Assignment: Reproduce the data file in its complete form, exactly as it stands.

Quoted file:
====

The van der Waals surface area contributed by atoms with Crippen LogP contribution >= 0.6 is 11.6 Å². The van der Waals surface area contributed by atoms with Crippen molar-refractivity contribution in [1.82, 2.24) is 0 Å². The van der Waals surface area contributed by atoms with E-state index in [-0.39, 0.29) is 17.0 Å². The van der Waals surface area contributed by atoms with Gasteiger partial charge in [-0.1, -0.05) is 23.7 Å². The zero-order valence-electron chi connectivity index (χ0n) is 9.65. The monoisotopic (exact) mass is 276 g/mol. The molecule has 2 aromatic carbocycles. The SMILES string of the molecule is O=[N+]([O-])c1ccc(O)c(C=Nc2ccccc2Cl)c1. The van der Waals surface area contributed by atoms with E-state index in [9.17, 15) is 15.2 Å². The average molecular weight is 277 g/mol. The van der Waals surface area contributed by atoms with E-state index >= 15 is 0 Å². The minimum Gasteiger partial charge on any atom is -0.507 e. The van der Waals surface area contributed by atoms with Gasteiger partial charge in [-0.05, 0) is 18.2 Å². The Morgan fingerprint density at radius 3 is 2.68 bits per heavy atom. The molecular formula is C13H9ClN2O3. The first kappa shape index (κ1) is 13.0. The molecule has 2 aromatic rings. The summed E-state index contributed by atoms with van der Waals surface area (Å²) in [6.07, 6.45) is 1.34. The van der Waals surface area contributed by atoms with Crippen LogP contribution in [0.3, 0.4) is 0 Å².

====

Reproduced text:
The van der Waals surface area contributed by atoms with Crippen LogP contribution >= 0.6 is 11.6 Å². The van der Waals surface area contributed by atoms with Crippen molar-refractivity contribution in [1.82, 2.24) is 0 Å². The van der Waals surface area contributed by atoms with E-state index in [-0.39, 0.29) is 17.0 Å². The van der Waals surface area contributed by atoms with Gasteiger partial charge in [-0.1, -0.05) is 23.7 Å². The zero-order valence-electron chi connectivity index (χ0n) is 9.65. The monoisotopic (exact) mass is 276 g/mol. The molecule has 2 aromatic carbocycles. The SMILES string of the molecule is O=[N+]([O-])c1ccc(O)c(C=Nc2ccccc2Cl)c1. The van der Waals surface area contributed by atoms with E-state index in [9.17, 15) is 15.2 Å². The average molecular weight is 277 g/mol. The van der Waals surface area contributed by atoms with E-state index >= 15 is 0 Å². The minimum Gasteiger partial charge on any atom is -0.507 e. The van der Waals surface area contributed by atoms with Gasteiger partial charge in [-0.05, 0) is 18.2 Å². The Morgan fingerprint density at radius 3 is 2.68 bits per heavy atom. The molecular formula is C13H9ClN2O3. The first kappa shape index (κ1) is 13.0. The molecule has 2 aromatic rings. The summed E-state index contributed by atoms with van der Waals surface area (Å²) in [6.07, 6.45) is 1.34. The van der Waals surface area contributed by atoms with Crippen LogP contribution in [0.3, 0.4) is 0 Å².